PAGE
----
The Toronto Raptors were doing pretty well going into the All-Star break. A win over a tough Washington Wizards team had many people in the city of Toronto optimistic about the team’s chances of maintaining their commanding lead in the Atlantic Division, and potentially making a push for the top seed in the Eastern Conference. Coming out of the break, the Raptors are faced with a daunting schedule of teams and time as they play six games in just eight nights. The return to action went well for the Dino’s, dismantling the East leading Atlanta Hawks on the road, before they headed to Houston to take on the Rockets. This is where the threads begin to unravel as the Rockets picked the Raptors apart. Then on February, 23rd, the Raptors lost a game that the lead by 18 points to the New Orleans Pelicans, who were without All-Star Anthony Davis.
There are two counterpoints to the recent abatement in the Raptors play. The glass-half-full individuals will point to the length of the season, the struggles of Lou Williams, and the staggering schedule as being a part of the normal ebb and flow of a season. The team can’t win every game, and there are bound to be tough stretches. The glass-half empty individuals (which I find myself amongst) worry what these losses mean in terms of team dynamic, in makeup and chemistry, as well as intestinal fortitude.
I was among those that thought the Raptors shouldn’t make many, if any, moves at the trade deadline. The balance on the team is far too delicate to accommodate another superstar, or survive the loss of a player that others had close ties to. That isn’t to say that the Raptors current roster is in fantastic shape. The team boasts great depth through the backcourt and the wing, but is thinner than Kate Moss in the low post. Jonas Valanciunas and Amir Johnson are blue-collar big men without polish or refinement, minus Patrick Patterson, the depth chart carries more players that are very similar. This forces the team to be an outside shooting team first that lacks rebounding presence. When the shots are not landing, the team is a one trick pony that needs to go to the glue factory. But all of those things don’t even cover my biggest concern.
The seven game series against the Brooklyn Nets in the first round of the playoffs last year was supposed to be the experience the Toronto Raptors needed to take their game to the next level. There have been a plethora of instances this season where the team managed to win games that the Raptors of yester-year would have found a way to lose. It’s one of the reasons they have such a large lead in the Atlantic division. But in the game against the Pelicans, the one where they were up 18 points and managed to lose, I saw the same old bad habits. I saw a team unable and seemingly unwilling to finish a game against an inferior opponent. Yes, the team was tired and on the road. Yes, the team had begun to mail it in, but an elite team would have found a way to win that game. An elite team doesn’t make excuses. An elite team plays smart when they can’t play fast.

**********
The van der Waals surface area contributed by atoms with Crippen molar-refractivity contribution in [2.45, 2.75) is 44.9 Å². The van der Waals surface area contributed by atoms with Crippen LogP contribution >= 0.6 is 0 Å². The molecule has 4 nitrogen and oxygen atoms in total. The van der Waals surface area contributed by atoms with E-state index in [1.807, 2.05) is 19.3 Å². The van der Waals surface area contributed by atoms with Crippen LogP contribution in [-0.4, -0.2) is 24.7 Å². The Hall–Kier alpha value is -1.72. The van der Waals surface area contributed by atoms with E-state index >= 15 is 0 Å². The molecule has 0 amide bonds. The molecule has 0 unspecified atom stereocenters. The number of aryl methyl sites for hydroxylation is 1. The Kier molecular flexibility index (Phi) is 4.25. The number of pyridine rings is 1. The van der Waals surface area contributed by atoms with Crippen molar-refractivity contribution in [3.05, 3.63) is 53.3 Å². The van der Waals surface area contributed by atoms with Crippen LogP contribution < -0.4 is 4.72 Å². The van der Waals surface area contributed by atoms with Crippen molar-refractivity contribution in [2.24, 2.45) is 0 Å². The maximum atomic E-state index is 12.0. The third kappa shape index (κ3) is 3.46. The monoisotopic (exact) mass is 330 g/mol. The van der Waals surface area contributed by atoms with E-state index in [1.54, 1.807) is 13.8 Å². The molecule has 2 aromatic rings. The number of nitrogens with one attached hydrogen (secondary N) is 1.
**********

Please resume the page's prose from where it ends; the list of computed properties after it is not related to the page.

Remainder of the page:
The Raptors record shows that they are an elite team in the Eastern Conference (which isn’t exactly saying a ton), but the playoffs are a different animal. In the first round, the Raptors will likely get a second rate opponent that they should be able to beat in a seven game series. The win in that series may be enough to bond the team together, and produce elevated play from their big men. However, I worry that this team won’t have enough to beat a team like Chicago, Cleveland or Atlanta in the second round. I see players on those teams that have been in tough series before and found a way. The Raptors could surprise everyone, and I still have hope that they will, but the recent losses have that hope waning. The Raptors are still a good team, and I am not saying the fan base should panic or jump ship, but please don’t get your hopes set too high. Second round of the playoffs to me is realistic. Everything else is gravy.